Tonsillar Cellulitis and Tonsillar Abscess
Sometimes, bacteria that infect the throat spread deep into surrounding tissues.
Typical symptoms include sore throat, pain when swallowing, fever, swelling, and redness.
The diagnosis is based on examination of the throat and sometimes the results of imaging studies.
Antibiotics help eliminate the infection.
An abscess is drained with a needle or through a small incision.
(For tonsillitis, see Throat Infection.)
Sometimes, bacteria (usually streptococci and staphylococci) that infect the throat can spread deeper into the surrounding tissues. This condition is called cellulitis.
If the bacteria grow unchecked, a collection of pus (abscess) may form. Abscesses may form next to the tonsils (peritonsillar) or in the side of the throat (parapharyngeal). Typically, a peritonsillar abscess bulges into the throat whereas a parapharyngeal abscess may protrude into the neck. A parapharyngeal abscess is more extensive and more dangerous than a peritonsillar abscess.
Tonsillar cellulitis and tonsillar abscesses are most common among adolescents and young adults.
With tonsillar cellulitis or a tonsillar abscess, swallowing causes severe pain that often radiates into the ear. People have a severe sore throat, feel ill, have a fever, and may tilt their head toward the side of the abscess to help relieve pain. Spasms of the chewing muscles make opening the mouth difficult (trismus).
Cellulitis causes general redness and swelling above the tonsil and on the soft palate.
Peritonsillar abscesses and some parapharyngeal abscesses push the tonsils forward. The uvula (the small, soft projection that hangs down at the back of the throat) is swollen and can be pushed to the side opposite the abscess. Other common symptoms include a "hot potato" voice (speaking as if a hot object is in the mouth), drooling, redness of the tonsils, white patches (exudates), swollen lymph nodes in the neck, and severe bad breath (halitosis).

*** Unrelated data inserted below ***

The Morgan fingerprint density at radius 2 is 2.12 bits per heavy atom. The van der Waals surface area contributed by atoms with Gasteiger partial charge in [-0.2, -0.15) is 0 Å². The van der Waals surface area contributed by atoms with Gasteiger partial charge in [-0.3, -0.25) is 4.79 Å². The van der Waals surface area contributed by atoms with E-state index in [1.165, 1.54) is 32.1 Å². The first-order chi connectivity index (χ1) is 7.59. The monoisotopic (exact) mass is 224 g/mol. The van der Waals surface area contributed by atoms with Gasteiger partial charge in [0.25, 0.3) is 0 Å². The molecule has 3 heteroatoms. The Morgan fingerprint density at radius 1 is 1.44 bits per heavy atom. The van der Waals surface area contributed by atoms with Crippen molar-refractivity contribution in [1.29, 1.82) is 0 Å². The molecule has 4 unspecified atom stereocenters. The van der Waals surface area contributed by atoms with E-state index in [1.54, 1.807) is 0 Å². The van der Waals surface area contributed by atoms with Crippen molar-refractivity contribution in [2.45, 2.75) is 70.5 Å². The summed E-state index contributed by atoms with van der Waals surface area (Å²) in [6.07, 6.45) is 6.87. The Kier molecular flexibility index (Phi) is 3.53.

A doctor makes the diagnosis of tonsillar cellulitis or a tonsillar abscess by viewing the throat.
Tests are not usually done, but if the doctor is not sure whether a parapharyngeal abscess is present, computed tomography (CT) or ultrasonography can be used to identify one.
If a peritonsillar abscess is suspected, the doctor inserts a needle into the area and tries to draw out pus.
Antibiotics, such as penicillin or clindamycin, are given by vein.
If no abscess is present, the antibiotic usually starts to clear the infection within 48 hours.
If a peritonsillar abscess is present, a doctor must insert a needle in it or cut into it to drain the pus. The area is first numbed with an anesthetic spray or injection. Treatment with antibiotics is continued by mouth or by vein.
Peritonsillar abscesses tend to recur. Recurrences can be prevented by removing the tonsils (tonsillectomy), which is usually performed 4 to 6 weeks after the infection has subsided or earlier if the infection is not controlled with antibiotics.
If a parapharyngeal abscess is present, surgery is usually done to drain pus.